LONDON (Reuters) - British journalists rejected lawmakers’ suggestions that they bore some blame for the banking crisis that has caused the government to pour tens of billions of pounds into the sector and to prop up several failed banks.
Five prominent financial editors questioned by a committee of members of parliament (MPs) on Wednesday said it was a mistake to believe that holding back news reports would have prevented the crisis, and said they had acted responsibly.
“Regulating the press will not solve the problem. This is a matter of catastrophic failure of management of risk, a failure of regulation. You should not be looking at the press as in any way responsible,” said Financial Times editor Lionel Barber.
The BBC’s business editor, Robert Peston, came under particular scrutiny for breaking the story of the failure of mortgage lender Northern Rock, the first major British casualty of the credit crunch, which was nationalized early last year.
Members of the Treasury Select Committee suggested that his reports had caused panic and that subsequent images broadcast of queues of customers besieging Northern Rock branches to withdraw their funds may have exacerbated the lender’s problems.
“Were you responsible for the run on Northern Rock?” asked Colin Breed, MP.
"I've given a lot of thought to this and the answer is 'No'," replied Peston, who has become a household name and attracted huge numbers of readers to his blog (here).
“What led to the collapse of Northern Rock was not the retail run, it was the wholesale run. It was the institutions refusing to fund this bank,” he said.
Peston declined to answer directly whether he had had particular access to government sources who may have tipped him off to Northern Rock’s troubles, but said he had been helped by talking to many people and had drawn his own conclusions.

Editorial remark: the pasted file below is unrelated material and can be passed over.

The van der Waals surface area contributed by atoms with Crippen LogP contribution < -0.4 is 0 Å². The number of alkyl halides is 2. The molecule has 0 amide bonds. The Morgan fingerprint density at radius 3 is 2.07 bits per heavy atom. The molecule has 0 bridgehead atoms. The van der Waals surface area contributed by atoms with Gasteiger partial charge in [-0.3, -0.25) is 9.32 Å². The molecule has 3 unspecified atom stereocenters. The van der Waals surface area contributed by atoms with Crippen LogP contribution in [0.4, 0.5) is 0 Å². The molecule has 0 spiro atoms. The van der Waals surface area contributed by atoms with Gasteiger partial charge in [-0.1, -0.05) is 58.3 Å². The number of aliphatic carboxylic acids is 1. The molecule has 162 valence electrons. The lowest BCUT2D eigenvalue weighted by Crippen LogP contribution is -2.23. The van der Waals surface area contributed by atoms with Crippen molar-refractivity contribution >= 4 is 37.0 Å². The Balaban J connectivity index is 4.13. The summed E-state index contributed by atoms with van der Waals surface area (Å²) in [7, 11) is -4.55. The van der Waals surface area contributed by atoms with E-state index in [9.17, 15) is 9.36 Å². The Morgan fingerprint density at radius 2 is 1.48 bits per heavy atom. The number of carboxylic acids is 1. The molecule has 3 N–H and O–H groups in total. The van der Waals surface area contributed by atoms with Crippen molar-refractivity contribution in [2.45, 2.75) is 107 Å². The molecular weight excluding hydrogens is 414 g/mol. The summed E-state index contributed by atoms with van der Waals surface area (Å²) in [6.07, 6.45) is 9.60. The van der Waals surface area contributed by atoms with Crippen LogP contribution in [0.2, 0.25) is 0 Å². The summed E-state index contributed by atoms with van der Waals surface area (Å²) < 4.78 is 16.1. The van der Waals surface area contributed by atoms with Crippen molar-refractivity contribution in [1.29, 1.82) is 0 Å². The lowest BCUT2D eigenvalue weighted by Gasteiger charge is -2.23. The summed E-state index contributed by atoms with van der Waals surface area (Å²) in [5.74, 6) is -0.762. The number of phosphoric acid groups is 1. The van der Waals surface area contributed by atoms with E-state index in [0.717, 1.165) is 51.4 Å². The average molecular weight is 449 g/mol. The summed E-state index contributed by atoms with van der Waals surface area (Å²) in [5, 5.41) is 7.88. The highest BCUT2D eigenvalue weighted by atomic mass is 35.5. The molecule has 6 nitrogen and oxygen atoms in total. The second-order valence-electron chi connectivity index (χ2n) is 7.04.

“I have never felt that I was in receipt of preferential access or preferential information from any source at all.”
The journalists were also skeptical of the notion that they may have been pawns used by the government to manipulate the share price of banks that were subsequently nationalized.
“I absolutely don’t believe, for what it’s worth, that there was any kind of conspiracy here and that I was in a sense an instrument of manipulation,” said Peston.
Alex Brummer, city editor of the Daily Mail, said: “The moment that Lehmans failed, it was absolutely clear ... that these banks were in deep, deep trouble, that they had far too much toxic debt on their balance sheets, and the market had frozen over and they were going to need assistance.”
“That wasn’t the government creating that atmosphere, it was a reality check,” he said.
The parliamentary committee has questioned various groups including hedge funds, auditors and credit-rating agencies in an effort to build a picture of the causes of the crisis and will take evidence from bankers next week.
Reporting by Georgina Prodhan; Editing by Rupert Winchester
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